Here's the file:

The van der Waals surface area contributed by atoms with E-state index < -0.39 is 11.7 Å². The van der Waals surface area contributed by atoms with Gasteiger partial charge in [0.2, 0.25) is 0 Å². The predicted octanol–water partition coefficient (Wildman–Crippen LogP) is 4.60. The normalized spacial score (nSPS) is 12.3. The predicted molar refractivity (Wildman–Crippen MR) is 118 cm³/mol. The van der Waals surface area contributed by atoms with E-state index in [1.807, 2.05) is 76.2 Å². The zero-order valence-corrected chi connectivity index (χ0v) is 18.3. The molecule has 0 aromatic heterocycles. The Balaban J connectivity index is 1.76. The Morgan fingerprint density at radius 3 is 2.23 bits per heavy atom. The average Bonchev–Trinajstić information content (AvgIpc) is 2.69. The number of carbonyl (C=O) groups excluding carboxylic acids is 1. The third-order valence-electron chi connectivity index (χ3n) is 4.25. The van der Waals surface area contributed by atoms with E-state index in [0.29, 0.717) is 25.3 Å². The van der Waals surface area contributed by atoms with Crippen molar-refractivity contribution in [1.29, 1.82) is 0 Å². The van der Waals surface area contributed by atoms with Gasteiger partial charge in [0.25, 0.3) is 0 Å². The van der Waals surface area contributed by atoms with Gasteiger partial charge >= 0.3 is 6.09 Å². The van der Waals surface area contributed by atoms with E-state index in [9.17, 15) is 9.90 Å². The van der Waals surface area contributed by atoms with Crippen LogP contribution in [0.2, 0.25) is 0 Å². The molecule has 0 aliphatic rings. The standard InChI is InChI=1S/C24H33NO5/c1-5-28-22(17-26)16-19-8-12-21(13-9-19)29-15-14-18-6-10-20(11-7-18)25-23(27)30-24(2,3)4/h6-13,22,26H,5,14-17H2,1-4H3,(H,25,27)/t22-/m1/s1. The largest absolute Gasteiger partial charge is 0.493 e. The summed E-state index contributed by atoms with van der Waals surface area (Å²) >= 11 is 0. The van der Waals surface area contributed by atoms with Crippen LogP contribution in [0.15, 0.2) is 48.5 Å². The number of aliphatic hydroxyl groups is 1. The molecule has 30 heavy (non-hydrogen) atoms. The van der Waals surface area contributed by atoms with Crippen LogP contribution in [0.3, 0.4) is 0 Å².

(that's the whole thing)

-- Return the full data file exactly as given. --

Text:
The van der Waals surface area contributed by atoms with E-state index < -0.39 is 11.7 Å². The van der Waals surface area contributed by atoms with Gasteiger partial charge in [0.2, 0.25) is 0 Å². The predicted octanol–water partition coefficient (Wildman–Crippen LogP) is 4.60. The normalized spacial score (nSPS) is 12.3. The predicted molar refractivity (Wildman–Crippen MR) is 118 cm³/mol. The van der Waals surface area contributed by atoms with E-state index in [1.807, 2.05) is 76.2 Å². The zero-order valence-corrected chi connectivity index (χ0v) is 18.3. The molecule has 0 aromatic heterocycles. The Balaban J connectivity index is 1.76. The Morgan fingerprint density at radius 3 is 2.23 bits per heavy atom. The average Bonchev–Trinajstić information content (AvgIpc) is 2.69. The number of carbonyl (C=O) groups excluding carboxylic acids is 1. The third-order valence-electron chi connectivity index (χ3n) is 4.25. The van der Waals surface area contributed by atoms with E-state index in [0.29, 0.717) is 25.3 Å². The van der Waals surface area contributed by atoms with Crippen molar-refractivity contribution in [1.29, 1.82) is 0 Å². The van der Waals surface area contributed by atoms with Gasteiger partial charge in [0.25, 0.3) is 0 Å². The van der Waals surface area contributed by atoms with Gasteiger partial charge >= 0.3 is 6.09 Å². The van der Waals surface area contributed by atoms with E-state index in [9.17, 15) is 9.90 Å². The van der Waals surface area contributed by atoms with Crippen LogP contribution in [0.2, 0.25) is 0 Å². The molecule has 0 aliphatic rings. The standard InChI is InChI=1S/C24H33NO5/c1-5-28-22(17-26)16-19-8-12-21(13-9-19)29-15-14-18-6-10-20(11-7-18)25-23(27)30-24(2,3)4/h6-13,22,26H,5,14-17H2,1-4H3,(H,25,27)/t22-/m1/s1. The largest absolute Gasteiger partial charge is 0.493 e. The summed E-state index contributed by atoms with van der Waals surface area (Å²) >= 11 is 0. The van der Waals surface area contributed by atoms with Crippen LogP contribution in [0.15, 0.2) is 48.5 Å². The number of aliphatic hydroxyl groups is 1. The molecule has 30 heavy (non-hydrogen) atoms. The van der Waals surface area contributed by atoms with Crippen LogP contribution in [0.3, 0.4) is 0 Å².